Sometimes people ask me what I plan on doing after I finish my M.A., and sometimes I answer honestly, which is of course “I don’t fucking know.” But other times I answer by explaining my “plan,” which at the moment, is to apply to PhD programs in English literature, with an emphasis on American Studies. And quite often, the response I get is something like this: “Are you sure you should be putting your children through that?”
It just happened the other day. A fellow grad student asked me that very question. I looked at him dead in the eyes and responded “If I were a man, would you be asking me that question?”
He laughed and said “no.” And then I told him he was a douchebag and we both laughed. And to be honest, I wasn’t really offended, because I don’t really get offended that often, but especially when people say stupid shit and then own it.
As hard as this may be to believe, I frequently say stupid shit.
But I must admit it got me thinking. I’ve been surprised by how many people have responded to me with that exact question when I tell them my “plan,” (I’m putting that word in quotation marks because come on, really? a plan? Can you have a “plan” with three kids and a husband and personality like mine? My first “plan” was to get an M.A. in English…in 2-3 years. IT’S BEEN SEVEN. Case closed.).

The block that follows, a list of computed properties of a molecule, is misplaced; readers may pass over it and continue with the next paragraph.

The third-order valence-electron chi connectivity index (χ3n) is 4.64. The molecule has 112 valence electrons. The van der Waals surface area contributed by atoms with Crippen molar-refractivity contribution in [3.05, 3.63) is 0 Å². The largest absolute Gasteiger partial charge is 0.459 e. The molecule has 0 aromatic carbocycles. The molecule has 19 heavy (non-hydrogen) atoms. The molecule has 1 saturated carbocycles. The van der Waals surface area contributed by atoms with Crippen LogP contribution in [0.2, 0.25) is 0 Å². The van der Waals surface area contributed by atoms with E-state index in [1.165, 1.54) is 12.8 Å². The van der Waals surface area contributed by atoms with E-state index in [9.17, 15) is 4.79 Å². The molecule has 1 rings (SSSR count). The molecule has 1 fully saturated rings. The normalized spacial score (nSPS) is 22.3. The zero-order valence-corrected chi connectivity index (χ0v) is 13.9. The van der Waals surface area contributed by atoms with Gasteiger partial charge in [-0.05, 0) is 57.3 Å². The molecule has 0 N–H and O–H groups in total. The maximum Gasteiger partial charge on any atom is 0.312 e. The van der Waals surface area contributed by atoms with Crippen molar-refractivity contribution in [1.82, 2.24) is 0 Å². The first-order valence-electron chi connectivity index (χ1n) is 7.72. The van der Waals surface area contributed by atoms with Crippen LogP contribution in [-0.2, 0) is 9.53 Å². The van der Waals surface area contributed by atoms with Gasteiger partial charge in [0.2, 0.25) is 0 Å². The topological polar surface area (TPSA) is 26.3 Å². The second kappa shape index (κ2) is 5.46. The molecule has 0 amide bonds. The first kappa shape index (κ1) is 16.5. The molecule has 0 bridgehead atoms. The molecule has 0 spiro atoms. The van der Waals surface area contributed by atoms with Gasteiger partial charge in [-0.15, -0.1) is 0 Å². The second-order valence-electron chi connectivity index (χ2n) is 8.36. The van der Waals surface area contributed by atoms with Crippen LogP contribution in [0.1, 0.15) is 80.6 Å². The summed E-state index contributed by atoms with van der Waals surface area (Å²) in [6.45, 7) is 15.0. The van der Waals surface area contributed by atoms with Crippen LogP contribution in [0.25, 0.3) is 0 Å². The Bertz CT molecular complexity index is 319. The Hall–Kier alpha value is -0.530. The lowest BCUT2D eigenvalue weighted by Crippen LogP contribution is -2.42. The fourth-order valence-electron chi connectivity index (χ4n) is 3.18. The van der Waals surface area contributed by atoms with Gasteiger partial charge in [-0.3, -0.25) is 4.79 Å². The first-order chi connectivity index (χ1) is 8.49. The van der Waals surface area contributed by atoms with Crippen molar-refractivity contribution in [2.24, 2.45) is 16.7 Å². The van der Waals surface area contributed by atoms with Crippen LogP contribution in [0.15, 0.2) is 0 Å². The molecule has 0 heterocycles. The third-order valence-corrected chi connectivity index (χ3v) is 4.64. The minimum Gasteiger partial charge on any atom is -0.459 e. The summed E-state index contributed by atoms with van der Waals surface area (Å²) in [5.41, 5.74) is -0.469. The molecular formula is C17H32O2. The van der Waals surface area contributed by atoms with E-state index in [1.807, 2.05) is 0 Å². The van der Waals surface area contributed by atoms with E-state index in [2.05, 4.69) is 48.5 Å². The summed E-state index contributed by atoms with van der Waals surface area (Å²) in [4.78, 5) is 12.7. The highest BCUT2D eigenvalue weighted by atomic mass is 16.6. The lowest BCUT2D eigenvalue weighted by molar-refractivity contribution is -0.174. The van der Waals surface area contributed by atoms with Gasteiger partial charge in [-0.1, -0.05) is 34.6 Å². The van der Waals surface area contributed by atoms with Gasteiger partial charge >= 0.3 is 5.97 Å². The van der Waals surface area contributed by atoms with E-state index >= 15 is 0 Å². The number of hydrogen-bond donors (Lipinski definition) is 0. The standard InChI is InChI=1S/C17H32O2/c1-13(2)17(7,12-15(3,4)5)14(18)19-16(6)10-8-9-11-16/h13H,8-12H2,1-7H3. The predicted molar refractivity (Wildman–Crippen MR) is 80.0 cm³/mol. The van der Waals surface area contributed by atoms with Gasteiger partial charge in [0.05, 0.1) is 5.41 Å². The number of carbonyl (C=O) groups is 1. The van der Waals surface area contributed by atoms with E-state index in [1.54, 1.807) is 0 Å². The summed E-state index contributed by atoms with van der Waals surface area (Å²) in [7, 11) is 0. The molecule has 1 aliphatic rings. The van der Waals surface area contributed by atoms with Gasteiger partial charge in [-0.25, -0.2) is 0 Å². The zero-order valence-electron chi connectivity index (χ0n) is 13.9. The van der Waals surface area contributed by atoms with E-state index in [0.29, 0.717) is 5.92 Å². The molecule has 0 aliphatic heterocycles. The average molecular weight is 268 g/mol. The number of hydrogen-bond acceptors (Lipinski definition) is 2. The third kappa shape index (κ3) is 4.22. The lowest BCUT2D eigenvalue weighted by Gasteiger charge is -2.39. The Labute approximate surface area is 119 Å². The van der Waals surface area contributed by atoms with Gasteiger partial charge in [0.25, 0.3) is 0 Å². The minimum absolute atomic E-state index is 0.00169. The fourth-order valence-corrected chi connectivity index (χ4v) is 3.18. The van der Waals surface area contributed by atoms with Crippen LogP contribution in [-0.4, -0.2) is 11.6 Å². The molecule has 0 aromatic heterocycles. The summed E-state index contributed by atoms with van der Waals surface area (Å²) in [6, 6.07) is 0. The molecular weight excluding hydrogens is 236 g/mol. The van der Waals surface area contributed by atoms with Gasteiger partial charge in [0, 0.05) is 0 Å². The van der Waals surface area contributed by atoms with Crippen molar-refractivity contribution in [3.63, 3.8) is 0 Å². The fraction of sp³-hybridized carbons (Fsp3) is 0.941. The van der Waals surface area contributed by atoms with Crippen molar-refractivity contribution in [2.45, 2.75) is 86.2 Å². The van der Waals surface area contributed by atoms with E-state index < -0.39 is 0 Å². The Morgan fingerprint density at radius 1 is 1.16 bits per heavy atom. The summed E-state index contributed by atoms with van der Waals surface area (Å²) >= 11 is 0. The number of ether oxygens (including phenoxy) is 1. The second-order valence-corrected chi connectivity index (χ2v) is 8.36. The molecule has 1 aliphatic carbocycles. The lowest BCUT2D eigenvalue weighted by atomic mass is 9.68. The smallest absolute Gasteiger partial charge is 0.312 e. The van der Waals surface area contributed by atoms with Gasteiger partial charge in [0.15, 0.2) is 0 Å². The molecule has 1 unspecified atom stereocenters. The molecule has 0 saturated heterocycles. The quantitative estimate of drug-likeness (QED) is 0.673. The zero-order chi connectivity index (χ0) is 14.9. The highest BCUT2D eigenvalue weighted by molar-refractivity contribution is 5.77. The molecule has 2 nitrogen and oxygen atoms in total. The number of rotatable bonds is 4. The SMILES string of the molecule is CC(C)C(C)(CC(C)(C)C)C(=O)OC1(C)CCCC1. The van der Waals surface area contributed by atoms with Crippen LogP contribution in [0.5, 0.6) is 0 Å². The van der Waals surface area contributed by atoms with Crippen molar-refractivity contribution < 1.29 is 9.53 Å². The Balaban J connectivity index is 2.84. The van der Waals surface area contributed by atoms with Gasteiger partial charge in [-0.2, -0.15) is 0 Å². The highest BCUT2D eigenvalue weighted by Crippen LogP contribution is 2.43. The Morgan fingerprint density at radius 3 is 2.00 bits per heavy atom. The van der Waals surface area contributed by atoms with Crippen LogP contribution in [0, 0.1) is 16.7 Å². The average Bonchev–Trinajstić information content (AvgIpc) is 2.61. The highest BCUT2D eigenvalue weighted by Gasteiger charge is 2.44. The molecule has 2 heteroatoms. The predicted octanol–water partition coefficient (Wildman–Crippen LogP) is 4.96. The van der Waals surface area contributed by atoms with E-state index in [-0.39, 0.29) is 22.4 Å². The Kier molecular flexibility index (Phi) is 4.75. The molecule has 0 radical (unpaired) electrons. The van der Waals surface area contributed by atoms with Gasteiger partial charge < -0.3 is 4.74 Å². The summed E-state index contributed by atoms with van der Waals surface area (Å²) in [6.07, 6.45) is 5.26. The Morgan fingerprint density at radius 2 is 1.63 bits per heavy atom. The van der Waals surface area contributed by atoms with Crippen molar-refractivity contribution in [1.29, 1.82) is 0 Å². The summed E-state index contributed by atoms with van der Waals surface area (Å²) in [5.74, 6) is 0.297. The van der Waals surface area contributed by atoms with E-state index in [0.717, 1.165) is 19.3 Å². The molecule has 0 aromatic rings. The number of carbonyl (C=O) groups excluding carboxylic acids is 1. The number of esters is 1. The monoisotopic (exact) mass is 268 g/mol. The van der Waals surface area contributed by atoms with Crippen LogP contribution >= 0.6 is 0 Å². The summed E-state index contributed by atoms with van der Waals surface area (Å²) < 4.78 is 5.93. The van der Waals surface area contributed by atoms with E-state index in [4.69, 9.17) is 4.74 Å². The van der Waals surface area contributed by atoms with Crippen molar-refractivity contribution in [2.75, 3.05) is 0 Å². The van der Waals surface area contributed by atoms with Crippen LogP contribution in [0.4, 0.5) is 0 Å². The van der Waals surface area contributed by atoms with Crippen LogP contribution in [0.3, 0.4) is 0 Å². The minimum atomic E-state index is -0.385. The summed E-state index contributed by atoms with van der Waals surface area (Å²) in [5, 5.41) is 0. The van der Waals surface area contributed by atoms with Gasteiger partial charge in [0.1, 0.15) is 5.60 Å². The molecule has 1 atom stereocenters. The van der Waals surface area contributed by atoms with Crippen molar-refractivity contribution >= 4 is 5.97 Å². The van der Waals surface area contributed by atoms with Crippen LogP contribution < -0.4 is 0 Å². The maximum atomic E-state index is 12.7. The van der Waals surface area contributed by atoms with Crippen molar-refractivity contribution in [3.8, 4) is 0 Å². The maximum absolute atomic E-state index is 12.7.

And the thing that really got me thinking is how that voice, “are you sure you should be putting your kids through this?” has been like a low hum in the back of my mind for the past 11 years, yammering the same message in relentless monotone: “But what about your KIDS? What are you doing to your KIDS?”
You know why it hurts? You know why the question stings?
BECAUSE I DON’T KNOW, people, and I never have.
I have never known what’s “best” for my kids. How the hell should I know?
I’m not them.
Okay. Fine. I know a few things. I need to love and nurture them, teach them what it means to be a decent human. I know I need to tell them the truth, hold, hug and kiss them, own my shit when I screw up with them, too. I know I need to take them places, expose them to the world, ask tough questions, make them work, teach them some fucking manners. I know I need to help them find out who they are, whatever that looks like, and back the hell off in case who they are doesn’t match who I think they should be…But mostly, all I really know is that my job is to help them grow into the people they are meant to become.
Beyond that, I have no idea what the hell I’m doing here.
And yet, people continue to ask me these questions as if I’m supposed to have some sort of answer. I’m supposed to like KNOW. Is there some sort of guidebook I’ve missed? Were other mothers endowed with a mother-compass, guiding their feet along a well-marked path toward the Promised Land of perfect children developing into perfect adults?
This woman once wrote on my blog “You’re only as happy as your saddest child.” When I read it, my stomach did a flip on itself, because quite frankly I think that’s the biggest crock of bullshit I’ve ever heard, and its implications made me a little sick.
The happiness of my children composes my own? Nonsense.